Regents reject proposed tuition increase

There will be no tuition hike. Not now, anyway.

University system Chancellor Jim Rogers, the man who pitched the tuition hike in the first place, said Thursday that an increase for this year was “absolutely dead.”

The system’s Board of Regents was expected to take up the idea of an increase at its meeting Thursday.

But Board of Regents Chairman Michael Wixom essentially pulled any tuition increase from consideration before the meeting held at the University of Nevada, Las Vegas started.

And it wasn’t because of the 200 or so students who came to protest an increase, especially the 25 percent hike Rogers suggested a couple of weeks ago.

Wixom said he believes that higher education will be shielded from more cuts this year by a developing agreement between lawmakers and the governor. The proposed plan is for state government to secure a $160 million line of credit from Nevada’s Local Government Investment Pool to cover ongoing expenses.

The plan will be discussed next week during a special legislative session called by Gov. Jim Gibbons.

The university system has already made cuts of 14 percent this year because of state funding shortfalls brought on by economic woes. It will probably have to cut more next year if the state’s budget situation doesn’t improve.

No one thinks it’s going to improve, which means regents may later raise tuition for next year.

Which brings us back to the throng of students who showed up at Thursday’s meeting.

The crowd filled a huge room at the International Gaming Institute at UNLV. They mostly wore red, and some of them carried signs with slogans like “Save UNLV” or “Students First.”

The showing was unusual. UNLV students have been less than enthusiastic about getting involved in causes, even those that affect them. A September symposium intended to let students know how state budget cuts would affect them — classes eliminated, staffing reduced, the possibility of entire programs going away — drew a scant couple of dozen students, while a similar event drew several hundred faculty members.

Rogers, who has often pleaded for more public support, gave the students who showed up Thursday backhanded praise.

“I am delighted that every one of you is here,” he told them.

They applauded loudly.

“Why has it taken you so long?” Rogers asked.

The chancellor said the system was $775 million short of where it should be. He said that fact alone should have gotten the students involved.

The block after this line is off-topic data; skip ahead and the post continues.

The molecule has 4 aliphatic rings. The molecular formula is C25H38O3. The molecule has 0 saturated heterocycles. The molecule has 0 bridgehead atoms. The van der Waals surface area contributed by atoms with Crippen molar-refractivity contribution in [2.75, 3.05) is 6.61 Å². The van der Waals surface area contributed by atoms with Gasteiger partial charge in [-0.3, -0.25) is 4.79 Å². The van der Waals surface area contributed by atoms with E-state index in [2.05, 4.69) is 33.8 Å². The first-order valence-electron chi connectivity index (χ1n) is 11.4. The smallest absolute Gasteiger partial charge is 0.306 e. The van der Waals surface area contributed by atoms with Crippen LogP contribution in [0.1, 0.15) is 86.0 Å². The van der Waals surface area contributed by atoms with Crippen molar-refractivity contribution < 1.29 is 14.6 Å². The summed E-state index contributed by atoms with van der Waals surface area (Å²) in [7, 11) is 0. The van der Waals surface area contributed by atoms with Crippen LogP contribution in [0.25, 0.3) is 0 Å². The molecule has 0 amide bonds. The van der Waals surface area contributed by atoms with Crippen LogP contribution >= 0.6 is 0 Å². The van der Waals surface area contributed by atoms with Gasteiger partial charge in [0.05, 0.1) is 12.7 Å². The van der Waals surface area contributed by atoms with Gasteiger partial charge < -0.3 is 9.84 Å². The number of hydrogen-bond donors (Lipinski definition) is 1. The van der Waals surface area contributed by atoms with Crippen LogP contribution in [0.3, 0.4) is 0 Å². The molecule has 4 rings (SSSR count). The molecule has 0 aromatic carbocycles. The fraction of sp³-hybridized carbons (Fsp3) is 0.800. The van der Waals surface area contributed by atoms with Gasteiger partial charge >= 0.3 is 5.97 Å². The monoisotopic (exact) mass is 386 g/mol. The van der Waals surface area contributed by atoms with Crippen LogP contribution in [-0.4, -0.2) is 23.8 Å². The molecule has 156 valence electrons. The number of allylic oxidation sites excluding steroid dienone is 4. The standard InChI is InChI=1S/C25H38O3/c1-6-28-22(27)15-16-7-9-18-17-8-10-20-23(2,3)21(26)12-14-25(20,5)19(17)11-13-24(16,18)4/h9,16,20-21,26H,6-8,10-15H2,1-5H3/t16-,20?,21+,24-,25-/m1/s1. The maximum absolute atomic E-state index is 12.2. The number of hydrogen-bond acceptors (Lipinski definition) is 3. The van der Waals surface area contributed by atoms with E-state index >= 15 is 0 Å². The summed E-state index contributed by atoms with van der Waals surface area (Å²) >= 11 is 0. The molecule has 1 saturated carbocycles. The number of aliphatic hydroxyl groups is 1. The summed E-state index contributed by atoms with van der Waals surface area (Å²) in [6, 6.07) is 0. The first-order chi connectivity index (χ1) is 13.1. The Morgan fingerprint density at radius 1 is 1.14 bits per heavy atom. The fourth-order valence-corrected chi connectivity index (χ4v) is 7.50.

They should have been writing their legislators and the governor. Rogers noted that it took the very real prospect of the government reaching into their nearly empty pocketbooks for them to act.

“You are the most powerful group in this state,” he said. “And it is about time that you started doing something.”

Rogers encouraged letter writing, and faxing, and e-mailing, and phone calls.

The students promised they’d oblige.

Nevada State College Student Body President Ryan Crowell approached the microphone. He said the students would hold protest assemblies on all the campuses Jan. 22.

Student after student followed him to the podium.

One dropped off 3,204 signatures opposing the tuition increase.

Another quoted one of Rogers’ own memos about the cuts.

Another said he was putting all elected officials on notice that the state’s college students were finally watching them.

Lastly, UNLV’s Student Body Vice President Vik Sehdev took the podium. The mechanical engineering student asked the crowd to be louder.

They cheered.

He said a $775 million shortfall is unacceptable.

“This fight just started,” Sehdev said. “We have a long time to go.”

The crowd roared.

“Now we go bigger,” he said. “We go faster. And we go stronger. So put on your seat belts and let’s go.”

Rogers, the man who called a press conference three weeks ago and floated the idea of a 25 percent increase, was smiling.

He took a stroll down the hallway afterwards.

He was asked if, maybe, he had thrown that 25 percent figure out there on purpose, so that exactly this would happen, so that students would finally get involved, so they would pressure lawmakers to stop cutting higher education.

He smiled again.

“I had to have something that would jolt them,” Rogers said. “Five percent wouldn’t do it. If I’d said 50 percent, everyone would think I was crazy.”

But 25 percent? It was just enough to get the students attention, Rogers said.

“It worked.”

Contact reporter Richard Lake at or 702-383-0307.


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